Given Campbell County’s abundance of rich coal feedstocks, Cornaglia-Domm believes that Gillette is perfectly situated to become a leader in the industry as the first commercial facility of its kind in the country. Where other companies have failed to bring the technology to light, including a handful of attempts in Campbell County, Cornaglia-Domm said what’s different now is the nation’s trending taste for renewables and demonizing of CO2 that has successfully turned the market away from fossil fuels.

“This is the United States of America,” Cornaglia-Domm said. “We can do this, and we need to do it now.”

An industry born from necessity

The first industrial scale synfuel plants were built in Nazi Germany. They understood that the country’s limited petroleum supply made it necessary to create a synthetic source of fuel for Hitler’s army. At its peak in 1944, according to research by DOE, Germany was producing more than 124,000 barrels a day.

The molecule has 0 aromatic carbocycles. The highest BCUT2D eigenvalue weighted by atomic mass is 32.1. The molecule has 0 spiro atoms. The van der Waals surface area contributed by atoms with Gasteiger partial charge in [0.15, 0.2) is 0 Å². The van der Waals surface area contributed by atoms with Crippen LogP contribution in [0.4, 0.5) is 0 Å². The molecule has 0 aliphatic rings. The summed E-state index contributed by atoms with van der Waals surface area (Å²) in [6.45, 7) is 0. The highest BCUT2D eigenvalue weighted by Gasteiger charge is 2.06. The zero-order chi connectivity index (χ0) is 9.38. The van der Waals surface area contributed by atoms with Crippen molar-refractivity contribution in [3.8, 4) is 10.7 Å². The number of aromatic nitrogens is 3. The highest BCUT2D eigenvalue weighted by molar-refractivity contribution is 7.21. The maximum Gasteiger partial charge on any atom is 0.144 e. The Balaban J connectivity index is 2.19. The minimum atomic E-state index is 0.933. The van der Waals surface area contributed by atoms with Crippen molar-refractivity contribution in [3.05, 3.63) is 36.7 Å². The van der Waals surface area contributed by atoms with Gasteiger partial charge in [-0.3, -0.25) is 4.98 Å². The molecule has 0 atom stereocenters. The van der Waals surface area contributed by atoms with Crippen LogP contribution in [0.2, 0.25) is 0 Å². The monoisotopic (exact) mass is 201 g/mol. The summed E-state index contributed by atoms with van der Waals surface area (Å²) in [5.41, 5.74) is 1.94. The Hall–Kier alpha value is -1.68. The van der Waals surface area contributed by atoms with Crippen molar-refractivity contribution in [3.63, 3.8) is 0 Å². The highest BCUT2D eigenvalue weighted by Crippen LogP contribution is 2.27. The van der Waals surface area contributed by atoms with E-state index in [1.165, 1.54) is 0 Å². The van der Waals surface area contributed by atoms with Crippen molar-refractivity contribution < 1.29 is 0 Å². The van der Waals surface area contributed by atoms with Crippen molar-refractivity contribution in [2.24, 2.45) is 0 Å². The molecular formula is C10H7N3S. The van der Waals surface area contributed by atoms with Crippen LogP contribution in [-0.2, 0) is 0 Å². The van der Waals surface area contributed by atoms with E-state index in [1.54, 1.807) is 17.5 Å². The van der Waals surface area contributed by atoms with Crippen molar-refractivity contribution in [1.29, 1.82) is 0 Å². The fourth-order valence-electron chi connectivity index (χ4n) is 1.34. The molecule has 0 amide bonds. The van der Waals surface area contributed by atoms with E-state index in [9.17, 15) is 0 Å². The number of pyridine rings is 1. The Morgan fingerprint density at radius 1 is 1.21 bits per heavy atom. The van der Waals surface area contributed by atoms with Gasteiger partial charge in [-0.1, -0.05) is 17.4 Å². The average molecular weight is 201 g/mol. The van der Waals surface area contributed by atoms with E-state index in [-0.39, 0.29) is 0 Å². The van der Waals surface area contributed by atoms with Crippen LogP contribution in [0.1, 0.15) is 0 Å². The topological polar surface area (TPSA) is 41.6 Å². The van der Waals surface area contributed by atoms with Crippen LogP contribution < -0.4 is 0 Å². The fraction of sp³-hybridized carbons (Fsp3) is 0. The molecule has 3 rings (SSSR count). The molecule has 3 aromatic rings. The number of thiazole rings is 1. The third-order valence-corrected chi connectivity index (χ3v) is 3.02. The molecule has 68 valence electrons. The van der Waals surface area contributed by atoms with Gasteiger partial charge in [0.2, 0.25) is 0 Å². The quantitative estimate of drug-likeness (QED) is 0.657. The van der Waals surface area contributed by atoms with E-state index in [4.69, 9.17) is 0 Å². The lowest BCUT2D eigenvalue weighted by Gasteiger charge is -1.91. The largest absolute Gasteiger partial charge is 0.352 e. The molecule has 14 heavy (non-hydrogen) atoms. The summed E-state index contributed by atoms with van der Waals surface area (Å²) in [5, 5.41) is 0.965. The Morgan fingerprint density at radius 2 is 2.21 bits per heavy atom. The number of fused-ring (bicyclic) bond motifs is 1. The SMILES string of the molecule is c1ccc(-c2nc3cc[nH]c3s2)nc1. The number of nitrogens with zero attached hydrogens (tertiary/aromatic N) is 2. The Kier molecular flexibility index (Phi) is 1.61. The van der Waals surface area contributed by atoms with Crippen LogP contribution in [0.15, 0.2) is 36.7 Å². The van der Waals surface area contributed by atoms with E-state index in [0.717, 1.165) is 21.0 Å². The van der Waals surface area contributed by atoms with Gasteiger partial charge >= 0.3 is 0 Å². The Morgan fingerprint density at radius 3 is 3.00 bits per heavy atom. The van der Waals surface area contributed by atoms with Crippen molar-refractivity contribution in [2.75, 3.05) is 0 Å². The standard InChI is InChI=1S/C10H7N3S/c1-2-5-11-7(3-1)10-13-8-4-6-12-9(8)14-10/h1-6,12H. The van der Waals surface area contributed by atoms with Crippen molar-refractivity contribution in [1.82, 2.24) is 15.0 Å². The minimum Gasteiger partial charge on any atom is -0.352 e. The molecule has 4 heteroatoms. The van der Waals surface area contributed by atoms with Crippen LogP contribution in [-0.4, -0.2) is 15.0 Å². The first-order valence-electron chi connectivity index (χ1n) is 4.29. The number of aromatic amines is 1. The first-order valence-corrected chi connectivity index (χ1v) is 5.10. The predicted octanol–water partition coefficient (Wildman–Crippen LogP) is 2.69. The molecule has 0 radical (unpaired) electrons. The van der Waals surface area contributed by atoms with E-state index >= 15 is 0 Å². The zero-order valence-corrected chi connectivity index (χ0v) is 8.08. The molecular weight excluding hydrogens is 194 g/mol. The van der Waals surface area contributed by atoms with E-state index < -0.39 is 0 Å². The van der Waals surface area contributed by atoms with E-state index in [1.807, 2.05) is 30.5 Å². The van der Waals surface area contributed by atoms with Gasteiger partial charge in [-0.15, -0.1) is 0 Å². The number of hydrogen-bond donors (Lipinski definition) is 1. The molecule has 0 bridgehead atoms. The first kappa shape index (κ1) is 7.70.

Later, South Africa pursued coal-to-liquids due to a lack of domestic oil because the country had been cut off from capital and fuel by embargoes imposed by the rest of the world.

In short, the technology was born from a lack of oil and gas and other forms of affordable energy.

Such efforts were not lost on the U.S., and the government began implementing its own synfuel efforts with passage of the Synthetic Fuels Act in 1944, which authorized $30 million for a five-year CTL project. The effort continued in 1950 with the passage of a second amendment to the existing act, granting another $17.6 million to build an experimental station near Morgantown, West Virginia, per the DOE.

Private industry, too, got into the game in the early 1950s when Carbide and Carbon Chemical Company (later Union Carbide) built a commercial facility in Institute, West Virginia, which could process up to 300 tons of coal per day.